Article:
What’s the Deal with Fruit and Vegetable Wash?

published Jun 2, 2010
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(Image credit: Apartment Therapy)

When it comes to washing produce, plain old water just isn’t good enough. At least that’s according to the makers of commercial fruit and vegetable sprays. Is this a ploy to get us to buy pricey, non-essential cleaning products? Or is there some truth to it? Do you use a fruit and vegetable wash?

(Image credit: Apartment Therapy)

Produce washes are purported to help remove pesticides, wax, dirt, and other residues. It’s important to follow individual cleansers’ instructions, but in general the washes can be sprayed on hard-skinned fruits and vegetables and then rinsed off with water, or used as a soak for soft-skinned produce. Most commercial brands are derived from ingredients like citrus, coconut, corn, and other plant-based sources.

While they are generally considered safe, the actual effectiveness of these washes is debated. Even if they remove surface residues, one can’t be sure that all pesticides have been eliminated. And some evidence suggests water is actually good enough. In a study of three commercial washes, University of Maine researchers found that distilled water was equally if not more effective in removing microbes such as bacteria and mold. Another study at Tennessee State University also found that water worked as well as the vegetable wash tested.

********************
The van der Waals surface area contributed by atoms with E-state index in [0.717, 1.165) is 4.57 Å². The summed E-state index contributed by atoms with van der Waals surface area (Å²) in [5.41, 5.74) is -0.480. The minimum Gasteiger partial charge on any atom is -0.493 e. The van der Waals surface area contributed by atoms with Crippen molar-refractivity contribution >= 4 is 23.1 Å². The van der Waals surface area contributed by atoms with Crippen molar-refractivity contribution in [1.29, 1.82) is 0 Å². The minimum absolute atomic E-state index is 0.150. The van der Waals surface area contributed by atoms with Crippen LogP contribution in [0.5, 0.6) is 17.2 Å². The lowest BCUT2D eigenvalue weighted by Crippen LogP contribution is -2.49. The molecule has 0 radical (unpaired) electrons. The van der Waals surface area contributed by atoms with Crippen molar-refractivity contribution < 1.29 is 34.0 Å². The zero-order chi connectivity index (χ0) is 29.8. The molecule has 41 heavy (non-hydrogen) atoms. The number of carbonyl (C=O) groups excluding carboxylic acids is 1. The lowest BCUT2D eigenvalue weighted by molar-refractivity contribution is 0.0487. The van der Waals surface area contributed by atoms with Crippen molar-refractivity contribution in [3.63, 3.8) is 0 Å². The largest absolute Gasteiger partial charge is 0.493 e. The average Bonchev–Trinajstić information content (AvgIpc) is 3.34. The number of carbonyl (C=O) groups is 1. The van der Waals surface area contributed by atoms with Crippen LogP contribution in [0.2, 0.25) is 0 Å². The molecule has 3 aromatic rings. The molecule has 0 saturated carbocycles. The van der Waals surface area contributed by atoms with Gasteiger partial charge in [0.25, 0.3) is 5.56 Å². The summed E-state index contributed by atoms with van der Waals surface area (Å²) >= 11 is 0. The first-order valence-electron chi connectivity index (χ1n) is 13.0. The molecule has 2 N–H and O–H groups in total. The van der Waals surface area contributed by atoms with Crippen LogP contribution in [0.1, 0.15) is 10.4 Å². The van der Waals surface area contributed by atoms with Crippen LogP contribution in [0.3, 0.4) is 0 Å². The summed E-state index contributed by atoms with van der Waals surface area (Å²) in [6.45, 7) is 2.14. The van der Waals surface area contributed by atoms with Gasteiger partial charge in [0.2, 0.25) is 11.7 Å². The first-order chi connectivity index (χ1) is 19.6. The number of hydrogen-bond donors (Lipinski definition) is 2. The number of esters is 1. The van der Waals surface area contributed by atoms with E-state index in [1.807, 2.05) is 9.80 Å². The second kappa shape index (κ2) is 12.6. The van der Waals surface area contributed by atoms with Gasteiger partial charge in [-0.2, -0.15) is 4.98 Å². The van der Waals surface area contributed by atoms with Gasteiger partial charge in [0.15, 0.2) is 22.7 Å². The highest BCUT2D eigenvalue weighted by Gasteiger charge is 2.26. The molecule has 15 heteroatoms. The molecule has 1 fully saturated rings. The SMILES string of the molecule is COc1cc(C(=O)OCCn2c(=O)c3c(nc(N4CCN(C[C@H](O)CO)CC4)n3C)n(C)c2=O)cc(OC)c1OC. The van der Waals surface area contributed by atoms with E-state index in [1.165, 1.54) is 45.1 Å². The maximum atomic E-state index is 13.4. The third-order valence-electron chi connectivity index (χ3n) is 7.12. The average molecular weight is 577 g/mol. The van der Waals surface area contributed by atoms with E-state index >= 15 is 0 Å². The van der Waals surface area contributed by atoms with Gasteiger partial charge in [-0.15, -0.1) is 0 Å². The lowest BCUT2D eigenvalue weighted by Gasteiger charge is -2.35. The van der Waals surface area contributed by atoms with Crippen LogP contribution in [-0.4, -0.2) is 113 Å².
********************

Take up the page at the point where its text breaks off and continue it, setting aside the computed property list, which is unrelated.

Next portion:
And yet, we know that produce washes give some people peace of mind. If this is the case in your household, you don’t need to shell out a ton of money for commercial products. You can make your own spray using ingredients you probably already have in your pantry. A solution of equal parts white vinegar and water can dissolve residues and kill bacteria; just spray it on, rub, and rinse with water. For other simple solutions, see Re-Nest’s How To: Make Your Own Fruit and Vegetable Wash.

How do you wash fruits and vegetables?

(Images: Flickr member mawel licensed under Creative Commons, Amazon.com)